Capitol Hill Ecodistrict: Local Conversation on Climate Change and Resilience

Capitol Hill Ecodistrict: Local Conversation on Climate Change and Resilience

On 1 June 2017, President Trump announced that the United States would withdraw from the Paris climate accord. Not surprisingly, that prompted discussions about the future of international efforts to confront climate change and whether the United States would continue to play a role in those efforts or be sidelined. However, it also appears to have created an even greater sense of urgency for government entities, organizations, and activists at the state and local levels to continue coordinating their efforts, fill the leadership void, and reassure the international community. On 9 June, the Capitol Hill Ecodistrict Steering Committee hosted a panel discussion at 12th Avenue Arts that addressed those issues and the climate change topics of mitigation and adaptation.
CapHill Ecodistrict 9 June 2017 (1 of 3)

The panel consisted of Susan Wickwire (2030 Districts), Hodan Hassan (Got Green), Kelly Hall (Climate Solutions), and Edie Gilliss (City of Seattle Office of Sustainability and Environment). The four panel members started by introducing themselves and providing brief overviews of the issues their organizations are working on, challenges they’re addressing, and some of their organizations’ objectives.

CapHill Ecodistrict 9 June 2017 (2 of 3)

The discussion was informative, casual, and proactive. There were about 30 to 40 people in the room. Judging by the questions asked and a sense of general familiarity, I assume that most of the people in the room are involved in local climate policy and sustainability issues. I’m not. I live on Capitol Hill, and I haven’t got a science background. I left with a better understanding about how local entities are working together to mitigate the causes of climate change and to ensure that communities are in a position to adapt to climate change problems that cannot be avoided.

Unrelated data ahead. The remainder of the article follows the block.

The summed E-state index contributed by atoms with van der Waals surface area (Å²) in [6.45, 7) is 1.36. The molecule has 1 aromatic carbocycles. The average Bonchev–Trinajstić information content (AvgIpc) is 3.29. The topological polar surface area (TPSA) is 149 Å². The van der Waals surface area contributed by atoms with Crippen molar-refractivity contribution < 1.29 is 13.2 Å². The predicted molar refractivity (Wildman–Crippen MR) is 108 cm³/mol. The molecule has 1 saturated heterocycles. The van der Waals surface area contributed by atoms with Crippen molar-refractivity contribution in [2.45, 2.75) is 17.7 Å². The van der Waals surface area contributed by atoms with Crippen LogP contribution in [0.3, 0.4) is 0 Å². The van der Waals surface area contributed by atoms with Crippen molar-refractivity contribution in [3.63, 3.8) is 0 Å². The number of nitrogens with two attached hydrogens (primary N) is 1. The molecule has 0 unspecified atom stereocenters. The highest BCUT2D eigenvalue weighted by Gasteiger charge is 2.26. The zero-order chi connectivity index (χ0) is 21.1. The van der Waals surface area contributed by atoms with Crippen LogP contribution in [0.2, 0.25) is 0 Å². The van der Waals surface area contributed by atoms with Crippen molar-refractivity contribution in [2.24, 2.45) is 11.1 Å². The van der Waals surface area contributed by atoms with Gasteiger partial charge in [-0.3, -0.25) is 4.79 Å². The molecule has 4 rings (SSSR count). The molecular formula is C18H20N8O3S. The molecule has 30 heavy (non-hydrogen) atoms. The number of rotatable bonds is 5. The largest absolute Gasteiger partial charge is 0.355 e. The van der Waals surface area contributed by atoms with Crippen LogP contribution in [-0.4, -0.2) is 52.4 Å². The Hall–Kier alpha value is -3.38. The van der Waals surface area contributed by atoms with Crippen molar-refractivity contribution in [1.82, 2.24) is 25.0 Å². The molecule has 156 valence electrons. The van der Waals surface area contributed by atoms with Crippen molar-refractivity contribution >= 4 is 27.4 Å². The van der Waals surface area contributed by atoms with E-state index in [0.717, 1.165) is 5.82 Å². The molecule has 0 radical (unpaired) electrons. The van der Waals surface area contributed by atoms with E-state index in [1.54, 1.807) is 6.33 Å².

Since I am not an authority on climate change issues, I won’t provide a full recap of the discussion, but I have included a few highlights from the panel members below.

Susan Wickwire (2030 Districts)

2030 Districts focuses on improving sustainability in the downtown environment by working with developers, architects, and building owners to improve the energy-related performance of buildings, reduce emissions, and strive for carbon neutrality. Seattle was the first district, now there are 17, with Detroit being the most recent addition.

Hodan Hassan (Got Green)

Hodan Hassan is the Climate Justice Organizer for Got Green and works with communities to ensure that their climate concerns are heard and that young leaders in those communities have pathways to careers in environmental fields. Hodan Hassan also  works with local governments to encourage responsible development that factors in the causes and risks of displacement.

Kelly Hall (Climate Solutions)

Kelly Hall works on clean energy policies and discussed best practices for communicating the need for those policies with legislators and decision-makers.

  1. Demonstrate that the policies work and do not harm the economy.
  2. Connect the issues to state pride, convey the local benefits.
  3. Make it personal. For example, Olympic National Forest fires and the threat of droughts to the state’s apple trees and grapevines, which if lost would not grow back quickly, resonate with Washingtonians.
  4. Emphasize that fairness requires being part of the solution.



Edie Gilliss (City of Seattle, Office of Sustainability and Environment)
Edie Gilliss discussed efforts by the City of Seattle and the Rockefeller Foundation to define and improve urban resilience, not just in the face of big threats (earthquakes, terrorism, etc.) but also with respect to the stressors that make living in an area difficult. Edie Gilliss also pointed out that cities are a critical component in confronting climate change. Cities and mayors are networking with one another, comparing strategies, and funding relevant research.
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